The ACLU lawsuit draws on a 2011 U.S. Supreme Court decision (Brown v. Plata) upholding a 9th Circuit decision ordering California to reduce its state prison population of 150,000 by at least 40,000, which would put it at 137.5% of the state system’s capacity. The ACLU had been threatening since early last year to bring a lawsuit against Nebraska along the lines of its August filing.

Christopher Zoukis is the author of Federal Prison Handbook: The Definitive Guide to Surviving the Federal Bureau of Prisons, (Middle Street Publishing, 2017), and College for Convicts: The Case for Higher Education in American Prisons (McFarland & Co., 2014). He regularly contributes to The Huffington PostNew York Daily News, and Prison Legal News. He can be found online at and

About Christopher Zoukis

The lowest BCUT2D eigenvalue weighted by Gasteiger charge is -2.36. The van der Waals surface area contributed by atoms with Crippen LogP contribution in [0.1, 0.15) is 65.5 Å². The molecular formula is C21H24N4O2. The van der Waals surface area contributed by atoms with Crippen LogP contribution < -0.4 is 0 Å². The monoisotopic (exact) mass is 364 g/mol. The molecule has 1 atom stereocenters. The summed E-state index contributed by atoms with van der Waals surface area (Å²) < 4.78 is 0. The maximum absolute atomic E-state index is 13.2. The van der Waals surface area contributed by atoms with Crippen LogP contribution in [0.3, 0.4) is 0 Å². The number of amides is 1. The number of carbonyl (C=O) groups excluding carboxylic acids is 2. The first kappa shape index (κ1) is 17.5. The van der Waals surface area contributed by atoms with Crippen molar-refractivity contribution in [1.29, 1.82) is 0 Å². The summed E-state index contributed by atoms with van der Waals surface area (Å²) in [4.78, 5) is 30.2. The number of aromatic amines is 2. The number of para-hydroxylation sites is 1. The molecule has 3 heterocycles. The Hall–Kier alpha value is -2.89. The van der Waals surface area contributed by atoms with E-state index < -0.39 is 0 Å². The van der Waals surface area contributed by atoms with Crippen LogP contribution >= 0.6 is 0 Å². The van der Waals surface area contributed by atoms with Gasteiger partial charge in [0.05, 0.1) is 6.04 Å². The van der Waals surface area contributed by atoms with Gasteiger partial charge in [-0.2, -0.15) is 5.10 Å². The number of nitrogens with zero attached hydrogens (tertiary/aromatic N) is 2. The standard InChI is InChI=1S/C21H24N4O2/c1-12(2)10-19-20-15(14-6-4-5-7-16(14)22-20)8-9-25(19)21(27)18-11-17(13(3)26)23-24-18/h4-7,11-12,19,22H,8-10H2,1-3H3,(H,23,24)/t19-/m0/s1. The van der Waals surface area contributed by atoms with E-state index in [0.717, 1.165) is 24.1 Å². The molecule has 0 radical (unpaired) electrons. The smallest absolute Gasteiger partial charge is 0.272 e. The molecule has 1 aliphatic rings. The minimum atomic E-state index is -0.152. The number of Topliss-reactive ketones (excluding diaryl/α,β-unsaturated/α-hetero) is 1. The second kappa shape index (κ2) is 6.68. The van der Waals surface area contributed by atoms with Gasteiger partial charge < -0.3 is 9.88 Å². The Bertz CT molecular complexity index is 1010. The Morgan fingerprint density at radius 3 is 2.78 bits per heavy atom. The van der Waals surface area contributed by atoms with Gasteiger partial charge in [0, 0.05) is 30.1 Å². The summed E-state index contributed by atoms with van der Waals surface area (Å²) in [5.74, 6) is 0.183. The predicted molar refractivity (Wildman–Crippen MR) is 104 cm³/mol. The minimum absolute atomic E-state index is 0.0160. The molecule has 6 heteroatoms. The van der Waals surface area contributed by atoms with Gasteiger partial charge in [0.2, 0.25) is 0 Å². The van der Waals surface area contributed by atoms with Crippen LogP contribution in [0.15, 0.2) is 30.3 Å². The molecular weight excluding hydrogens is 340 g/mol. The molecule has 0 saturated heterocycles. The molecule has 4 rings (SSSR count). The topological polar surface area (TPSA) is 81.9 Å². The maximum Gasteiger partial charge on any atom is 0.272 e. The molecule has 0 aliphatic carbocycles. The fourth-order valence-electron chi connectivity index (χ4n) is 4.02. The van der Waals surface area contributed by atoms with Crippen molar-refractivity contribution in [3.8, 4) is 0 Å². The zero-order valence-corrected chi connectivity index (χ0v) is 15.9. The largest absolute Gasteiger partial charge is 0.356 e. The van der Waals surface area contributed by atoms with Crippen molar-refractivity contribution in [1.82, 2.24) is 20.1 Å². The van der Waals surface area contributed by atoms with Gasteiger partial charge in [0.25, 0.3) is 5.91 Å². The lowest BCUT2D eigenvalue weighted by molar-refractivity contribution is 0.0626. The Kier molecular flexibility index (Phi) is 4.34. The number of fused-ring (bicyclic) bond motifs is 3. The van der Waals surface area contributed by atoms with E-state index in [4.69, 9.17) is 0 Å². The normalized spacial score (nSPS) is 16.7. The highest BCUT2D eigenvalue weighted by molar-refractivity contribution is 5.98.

Christopher Zoukis, a writer currently incarcerated at FCC Petersburg (Medium), is an impassioned and active prison education advocate, a legal commentator, and a prolific writer of books, book reviews, and prison law articles. While living in federal prison at various security levels, retaliations for his activism have earned him long stretches in solitary, or "the hole." While in prison, he has earned numerous academic, legal, and ministerial credentials. Christopher is very knowledgeable about prison-related legal issues, prison policy, federal regulations, and case law. He is the author of Federal Prison Handbook: The Definitive Guide to Surviving the Federal Bureau of Prisons (Middle Street Publishing, 2017), College for Convicts: The Case for Higher Education in American Prisons (McFarland & Company, 2014) and thePrison Education Guide (Prison Legal News Publishing, 2016).The Federal Prison Handbook is an IndieReader Discovery Awards winner. A regularly featured contributing writer for The Huffington Post and Prison Legal News, the nation's most prominent prison law publication, Christopher has enjoyed significant media exposure through appearances with the Wall Street Journal's Market Watch,,, In These Times, The Jeff McArthur Show, The Simi Sara Show,, 88.9 WERS' award-winning "You Are Here" radio segment, and The Examiner. Other articles and book reviews appeared in The New York Journal of Books, the Kansas City Star, The Sacramento Bee, Blog Critics, Midwest Book Review, Basil and Spice, Seattle Post-Intelligencer, SF Gate, AND Magazine,, Rain Taxi, and the Education Behind Bars Newsletter, with content syndicated by the Associated Press, Google News, and Yahoo News. He established three websites:,, and, and was a former editor of the Education Behind Bars Newsletter. In 2011, his fiction won two PEN American Center Prison Writing Awards for a screenplay and a short story. He taught a popular course on writing and publishing to over 100 fellow prisoners. Today Christopher is successfully working on a Bachelor's Degree in Interdisciplinary Studies (Business/Law) from Adams State University. Following his 2016 graduation, he plans on attending Adams State University's MBA program. He regularly advises fellow prisoners and prison consultants about legal issues and federal regulations governing the Federal Bureau of Prisons operations. Upon release he plans to attend law school and become a federal criminal defense attorney. Christopher will not allow incarceration to waste his years or halt the progress of his life. He began his prison terms as a confused kid who made poor decisions but is today determined to create a better life. "We can't let the past define us," he says. "We have to do something today to make tomorrow what we want it to be."